Johalla Projects is very pleased to present A l’ouest, its first solo exhibition of work by the Chicago-based artist Marzena Abrahamik. Showing a new series of photographs that considers her intimacy with friends, Abrahamik delves into different, increasingly refined parameters for making that mark a departure from earlier bodies of work that have focused on more marginalized communities. The exhibition will run from March 13 through April 12, 2015. An opening reception will be held on Friday, March 13, 2015 from 7-10pm.
In a wide context, A l’ouest constructs a photographic world without origin or end. All loosely autobiographical in their conception, each of Abrahamik’s images evoke more complex themes that include feminine identity and representation, collaboration between sitter and artist, and interpersonal communication. Each photograph included in the exhibition, in meandering succession, is the result and complement of its connection to the other photographs and their subjects. Simultaneously engineered and organic, they are not always immediately truthful, as Abrahamik intends to point to the broader characteristics of the group of subjects that emerge from the scenes she is simultaneously fashioning and illustrating.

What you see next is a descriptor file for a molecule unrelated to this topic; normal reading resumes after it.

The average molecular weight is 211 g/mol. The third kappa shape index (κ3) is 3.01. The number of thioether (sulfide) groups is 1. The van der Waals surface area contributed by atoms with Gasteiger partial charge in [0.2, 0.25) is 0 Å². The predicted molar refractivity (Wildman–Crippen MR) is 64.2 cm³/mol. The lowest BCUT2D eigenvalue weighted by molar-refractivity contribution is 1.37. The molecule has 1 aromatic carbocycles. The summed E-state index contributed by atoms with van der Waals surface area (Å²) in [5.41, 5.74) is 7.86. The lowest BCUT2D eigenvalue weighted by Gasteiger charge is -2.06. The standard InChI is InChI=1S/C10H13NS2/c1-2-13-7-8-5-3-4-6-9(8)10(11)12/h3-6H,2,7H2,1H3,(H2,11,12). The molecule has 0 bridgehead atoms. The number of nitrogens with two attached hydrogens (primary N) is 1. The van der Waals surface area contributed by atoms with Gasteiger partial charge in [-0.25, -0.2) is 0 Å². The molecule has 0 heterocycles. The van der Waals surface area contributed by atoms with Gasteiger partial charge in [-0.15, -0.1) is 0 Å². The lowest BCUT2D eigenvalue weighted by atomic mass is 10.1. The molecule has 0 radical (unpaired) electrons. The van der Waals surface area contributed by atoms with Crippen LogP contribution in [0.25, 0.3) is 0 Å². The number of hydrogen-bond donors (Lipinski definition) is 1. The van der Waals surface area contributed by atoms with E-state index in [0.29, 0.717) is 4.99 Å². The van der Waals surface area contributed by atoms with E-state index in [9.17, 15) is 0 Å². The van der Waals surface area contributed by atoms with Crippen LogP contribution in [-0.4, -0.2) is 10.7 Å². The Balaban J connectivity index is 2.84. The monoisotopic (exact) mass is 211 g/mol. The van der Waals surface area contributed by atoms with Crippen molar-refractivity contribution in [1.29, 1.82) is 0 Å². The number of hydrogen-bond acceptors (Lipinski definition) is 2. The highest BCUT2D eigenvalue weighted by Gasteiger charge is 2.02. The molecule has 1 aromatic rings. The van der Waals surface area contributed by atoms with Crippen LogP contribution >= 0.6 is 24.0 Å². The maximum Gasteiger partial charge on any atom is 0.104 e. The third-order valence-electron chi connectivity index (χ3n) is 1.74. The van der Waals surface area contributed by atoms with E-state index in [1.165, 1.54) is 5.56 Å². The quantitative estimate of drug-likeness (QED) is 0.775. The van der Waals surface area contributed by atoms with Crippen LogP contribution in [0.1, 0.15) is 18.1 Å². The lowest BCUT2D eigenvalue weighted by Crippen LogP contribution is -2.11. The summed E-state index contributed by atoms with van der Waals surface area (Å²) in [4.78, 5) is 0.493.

The exhibition’s French title A l’ouest (literally meaning “to the west”), can be colloquially translated here to reference “someone who is daydreaming” or “on another planet,” which further implicates Abrahamik’s nonconcrete, fluid process of composing and designing the images as the portrait sessions are taking place. The final storyline that emerges in each photograph is fueled by this arbitrary exchange, which ultimately contributes to a larger, constructed narrative.
Marzena Abrahamik lives and works in Chicago, IL. In 2013, she received a MFA in Photography from Yale University. She has exhibited nationally and internationally, with highlights including the International Photography Festival, Tel-Aviv, Israel (2014); the Gallery of Classic Photography, Moscow, Russia (2013); Aperture, New York (2013); and the Turchin Center for the Visual Arts, Boone, North Carolina (2012).